New Canaan’s highest-elected official said this month that because he’s a neighbor of a proposed development, he will recuse himself from any “governmental process” with respect to the project.
First Selectman Kevin Moynihan said he will not participate in any votes on the Board of Finance, where he sits as a tie-breaking member, or on the Planning & Zoning Commission, when it comes to an application filed last month for a 102-unit affordable housing development at Weed and Elm Streets.
“My position right now is I am recused from the governmental process of participating in those two bodies and their votes,” Moynihan said during the March 8 meeting of the Board of Selectmen, held at Town Hall and via videoconference. “That doesn’t mean I am not involved.”
He added, “I am the chief executive and I will continue to be involved in this whole process to make sure that the town is properly, from my point of view, addressing the issue. And I also said I’m not disinterested in the process. Frankly, I’m a neighbor. It doesn’t make me any more opposed to the proposal that has currently been made. It seems like everybody in town so far is saying they’re opposed to the proposal. If that is confusing it is probably because it doesn’t come up very often.”
Moynihan spoke in response to comments that New Canaan resident Giacomo Landi put to him during the public comment portion of the meeting. Landi said that the town should have someone step into Moynihan’s role in situations where he has to recuse himself from votes as a neighbor of the proposed development.
“In particular, I understand the first selectman’s office has a tie-breaking vote on the Board of Finance, if I understand that correctly,” Landi said. “So if there’s an issue where a person is recused of three-person committee, which is the Board of Selectmen, who is actually taking over that role on behalf of the Board of Selectmen? In particular, there have been legal documents prepared by the town on behalf of the town instructing certain agencies to look at things in certain ways. Lawyers have clients—the lawyers of the town, the client is the town—so who on the town body is actually reviewing these documents that the town lawyers are putting out on their behalf? Or are town lawyers merely exercising own judgment as they are preparing these documents?”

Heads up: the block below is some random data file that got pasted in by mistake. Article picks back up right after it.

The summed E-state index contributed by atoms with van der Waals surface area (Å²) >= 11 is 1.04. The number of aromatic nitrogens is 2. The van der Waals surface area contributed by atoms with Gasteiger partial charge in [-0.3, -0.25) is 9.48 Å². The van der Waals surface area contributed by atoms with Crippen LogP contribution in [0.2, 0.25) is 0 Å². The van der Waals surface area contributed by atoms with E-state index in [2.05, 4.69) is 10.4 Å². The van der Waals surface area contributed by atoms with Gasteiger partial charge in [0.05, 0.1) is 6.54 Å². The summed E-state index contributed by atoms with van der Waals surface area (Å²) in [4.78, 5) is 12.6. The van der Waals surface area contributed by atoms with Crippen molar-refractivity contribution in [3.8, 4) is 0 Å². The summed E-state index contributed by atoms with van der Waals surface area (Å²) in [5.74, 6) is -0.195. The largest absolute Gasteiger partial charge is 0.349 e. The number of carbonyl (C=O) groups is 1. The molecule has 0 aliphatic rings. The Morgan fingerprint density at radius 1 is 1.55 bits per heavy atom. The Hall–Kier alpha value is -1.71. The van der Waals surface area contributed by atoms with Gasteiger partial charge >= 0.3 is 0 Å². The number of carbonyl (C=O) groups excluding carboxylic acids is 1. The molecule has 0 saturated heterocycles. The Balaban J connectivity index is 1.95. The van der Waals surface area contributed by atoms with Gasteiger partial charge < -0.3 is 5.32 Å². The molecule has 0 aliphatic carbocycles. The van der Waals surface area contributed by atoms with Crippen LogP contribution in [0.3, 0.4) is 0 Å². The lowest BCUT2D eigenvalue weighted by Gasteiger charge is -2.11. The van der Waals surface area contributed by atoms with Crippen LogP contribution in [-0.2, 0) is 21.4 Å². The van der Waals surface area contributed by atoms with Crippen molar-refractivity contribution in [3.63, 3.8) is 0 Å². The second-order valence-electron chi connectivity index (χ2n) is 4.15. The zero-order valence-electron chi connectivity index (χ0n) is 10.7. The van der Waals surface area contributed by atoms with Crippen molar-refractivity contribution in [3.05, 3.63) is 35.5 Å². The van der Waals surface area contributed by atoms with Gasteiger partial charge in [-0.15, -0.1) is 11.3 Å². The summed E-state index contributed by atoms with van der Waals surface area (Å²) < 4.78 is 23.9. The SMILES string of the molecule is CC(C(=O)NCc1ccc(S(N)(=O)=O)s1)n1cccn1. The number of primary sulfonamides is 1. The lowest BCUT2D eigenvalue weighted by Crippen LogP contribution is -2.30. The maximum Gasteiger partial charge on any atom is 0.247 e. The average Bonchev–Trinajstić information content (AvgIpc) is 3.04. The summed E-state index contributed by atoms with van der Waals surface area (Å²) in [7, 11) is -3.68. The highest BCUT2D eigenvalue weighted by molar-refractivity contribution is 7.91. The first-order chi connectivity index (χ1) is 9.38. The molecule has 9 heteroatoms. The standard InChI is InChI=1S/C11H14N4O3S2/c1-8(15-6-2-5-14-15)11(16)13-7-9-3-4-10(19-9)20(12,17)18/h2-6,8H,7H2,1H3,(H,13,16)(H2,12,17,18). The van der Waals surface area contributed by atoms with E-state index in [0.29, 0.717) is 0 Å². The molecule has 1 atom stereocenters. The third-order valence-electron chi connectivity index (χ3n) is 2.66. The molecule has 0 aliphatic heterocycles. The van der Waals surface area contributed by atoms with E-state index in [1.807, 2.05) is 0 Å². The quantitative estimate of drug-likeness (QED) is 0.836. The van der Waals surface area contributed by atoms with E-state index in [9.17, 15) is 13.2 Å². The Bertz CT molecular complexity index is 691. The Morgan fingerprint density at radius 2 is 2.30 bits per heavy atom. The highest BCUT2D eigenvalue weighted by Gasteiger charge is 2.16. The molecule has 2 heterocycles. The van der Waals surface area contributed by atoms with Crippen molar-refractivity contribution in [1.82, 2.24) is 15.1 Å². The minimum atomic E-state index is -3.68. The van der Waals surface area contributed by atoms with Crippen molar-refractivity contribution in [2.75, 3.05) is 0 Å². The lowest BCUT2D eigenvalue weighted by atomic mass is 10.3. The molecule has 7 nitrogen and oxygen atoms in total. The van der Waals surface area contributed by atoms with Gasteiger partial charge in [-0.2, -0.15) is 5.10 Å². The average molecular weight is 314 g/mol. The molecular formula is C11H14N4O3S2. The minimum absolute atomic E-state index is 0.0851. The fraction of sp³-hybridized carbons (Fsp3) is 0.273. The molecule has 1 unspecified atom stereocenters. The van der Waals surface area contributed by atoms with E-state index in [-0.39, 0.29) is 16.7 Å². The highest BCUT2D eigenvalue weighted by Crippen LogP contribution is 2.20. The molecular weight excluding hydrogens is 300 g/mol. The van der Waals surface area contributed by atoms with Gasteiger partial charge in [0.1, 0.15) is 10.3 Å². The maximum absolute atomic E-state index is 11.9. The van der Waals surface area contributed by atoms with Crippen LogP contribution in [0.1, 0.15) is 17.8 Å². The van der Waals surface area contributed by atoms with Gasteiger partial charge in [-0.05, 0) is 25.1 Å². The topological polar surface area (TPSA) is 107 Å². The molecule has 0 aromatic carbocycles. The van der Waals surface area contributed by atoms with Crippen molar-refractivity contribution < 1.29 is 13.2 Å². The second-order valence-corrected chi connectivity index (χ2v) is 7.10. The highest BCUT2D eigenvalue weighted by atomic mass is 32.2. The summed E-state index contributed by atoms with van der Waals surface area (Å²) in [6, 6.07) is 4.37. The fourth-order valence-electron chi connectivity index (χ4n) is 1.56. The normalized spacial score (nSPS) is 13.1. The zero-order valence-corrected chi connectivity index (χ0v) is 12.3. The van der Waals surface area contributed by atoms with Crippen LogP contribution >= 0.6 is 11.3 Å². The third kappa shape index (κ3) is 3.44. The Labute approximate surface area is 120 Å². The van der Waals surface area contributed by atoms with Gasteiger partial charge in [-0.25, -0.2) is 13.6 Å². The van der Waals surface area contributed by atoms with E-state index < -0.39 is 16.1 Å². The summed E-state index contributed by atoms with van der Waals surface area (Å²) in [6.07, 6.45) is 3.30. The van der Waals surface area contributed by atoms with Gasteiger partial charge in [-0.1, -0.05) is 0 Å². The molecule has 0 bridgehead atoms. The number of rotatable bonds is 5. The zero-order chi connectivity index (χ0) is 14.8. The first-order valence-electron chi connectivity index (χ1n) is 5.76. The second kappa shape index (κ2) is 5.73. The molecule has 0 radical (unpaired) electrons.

Landi appeared to be referring to a recent memo from the town attorney’s office to the town planner. Among other things, it said that Planning & Zoning Commission’s have “a very limited ability” to deny applications for affordable housing developments.
News of the proposal at Weed and Elm broke last month, after a separate application from the property owner—made to the New Canaan Water Pollution Control Authority, regarding sewer capacity and approval for hook-ups—was made public. (In New Canaan, the Board of Finance acts as WPCA, and at its Feb. 10 meeting formally noted the application’s filing and said it would make a decision in April-May, as per a 65-day timeframe spelled out under state law.)
Arnold Karp is developer and owner of the property, the sewer application said.
In comments threads online and social media, dozens of residents have criticized the proposal. More than 2,600 people have signed an online petition saying they’re “vehemently oppose the proposed development.” More than $64,000 has been raised for a legal defense fund launched by neighbors.
Moynihan noted during the meeting that town officials, such as those on the finance board and P&Z, “cannot engage in ex-parte communications with the public because it’s really an adjudicatory process.”
“The whole point is the process has to be fair and what is being submitted as comments have to be available to the public,” Moynihan said. “There can’t be any private conversations, in other words, with any member of a body who is going to make a vote. I will not be making a vote in any process. If it comes back to the Board of Selectmen in some way, I am involved with town attorney, I am fully aware of the discussions, so if you have the impression that I’m not involved, that impression is totally wrong. I will not be using my influence in any way with any parties, either town employees or any members of those town bodies that have to decide.”